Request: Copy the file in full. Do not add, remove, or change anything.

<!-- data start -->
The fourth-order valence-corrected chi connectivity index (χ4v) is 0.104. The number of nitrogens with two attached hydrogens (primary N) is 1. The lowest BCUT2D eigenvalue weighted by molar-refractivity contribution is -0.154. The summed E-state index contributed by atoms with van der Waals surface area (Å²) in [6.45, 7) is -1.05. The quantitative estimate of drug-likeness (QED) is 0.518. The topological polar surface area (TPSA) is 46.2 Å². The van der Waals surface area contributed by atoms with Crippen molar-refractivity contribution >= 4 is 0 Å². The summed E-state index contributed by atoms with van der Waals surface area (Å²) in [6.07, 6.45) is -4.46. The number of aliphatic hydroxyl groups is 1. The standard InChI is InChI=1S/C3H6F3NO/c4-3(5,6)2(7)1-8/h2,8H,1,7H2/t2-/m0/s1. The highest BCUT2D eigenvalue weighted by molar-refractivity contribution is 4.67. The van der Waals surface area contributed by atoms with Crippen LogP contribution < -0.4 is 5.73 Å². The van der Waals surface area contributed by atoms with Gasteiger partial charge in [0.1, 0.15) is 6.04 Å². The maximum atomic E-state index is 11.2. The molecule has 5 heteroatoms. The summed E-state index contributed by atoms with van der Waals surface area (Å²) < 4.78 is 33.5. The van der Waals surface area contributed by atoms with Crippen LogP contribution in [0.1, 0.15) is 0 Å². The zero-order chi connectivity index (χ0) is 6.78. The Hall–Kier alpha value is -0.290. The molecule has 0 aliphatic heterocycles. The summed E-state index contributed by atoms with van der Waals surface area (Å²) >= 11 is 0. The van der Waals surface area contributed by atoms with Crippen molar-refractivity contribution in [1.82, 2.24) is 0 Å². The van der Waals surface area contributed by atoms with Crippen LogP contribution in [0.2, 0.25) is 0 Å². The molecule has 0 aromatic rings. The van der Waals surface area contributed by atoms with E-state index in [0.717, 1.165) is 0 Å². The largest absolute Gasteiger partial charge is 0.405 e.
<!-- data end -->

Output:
The fourth-order valence-corrected chi connectivity index (χ4v) is 0.104. The number of nitrogens with two attached hydrogens (primary N) is 1. The lowest BCUT2D eigenvalue weighted by molar-refractivity contribution is -0.154. The summed E-state index contributed by atoms with van der Waals surface area (Å²) in [6.45, 7) is -1.05. The quantitative estimate of drug-likeness (QED) is 0.518. The topological polar surface area (TPSA) is 46.2 Å². The van der Waals surface area contributed by atoms with Crippen molar-refractivity contribution >= 4 is 0 Å². The summed E-state index contributed by atoms with van der Waals surface area (Å²) in [6.07, 6.45) is -4.46. The number of aliphatic hydroxyl groups is 1. The standard InChI is InChI=1S/C3H6F3NO/c4-3(5,6)2(7)1-8/h2,8H,1,7H2/t2-/m0/s1. The highest BCUT2D eigenvalue weighted by molar-refractivity contribution is 4.67. The van der Waals surface area contributed by atoms with Crippen LogP contribution < -0.4 is 5.73 Å². The van der Waals surface area contributed by atoms with Gasteiger partial charge in [0.1, 0.15) is 6.04 Å². The maximum atomic E-state index is 11.2. The molecule has 5 heteroatoms. The summed E-state index contributed by atoms with van der Waals surface area (Å²) < 4.78 is 33.5. The van der Waals surface area contributed by atoms with Crippen LogP contribution in [0.1, 0.15) is 0 Å². The zero-order chi connectivity index (χ0) is 6.78. The Hall–Kier alpha value is -0.290. The molecule has 0 aliphatic heterocycles. The summed E-state index contributed by atoms with van der Waals surface area (Å²) >= 11 is 0. The van der Waals surface area contributed by atoms with Crippen molar-refractivity contribution in [1.82, 2.24) is 0 Å². The van der Waals surface area contributed by atoms with Crippen LogP contribution in [0.2, 0.25) is 0 Å². The molecule has 0 aromatic rings. The van der Waals surface area contributed by atoms with E-state index in [0.717, 1.165) is 0 Å². The largest absolute Gasteiger partial charge is 0.405 e.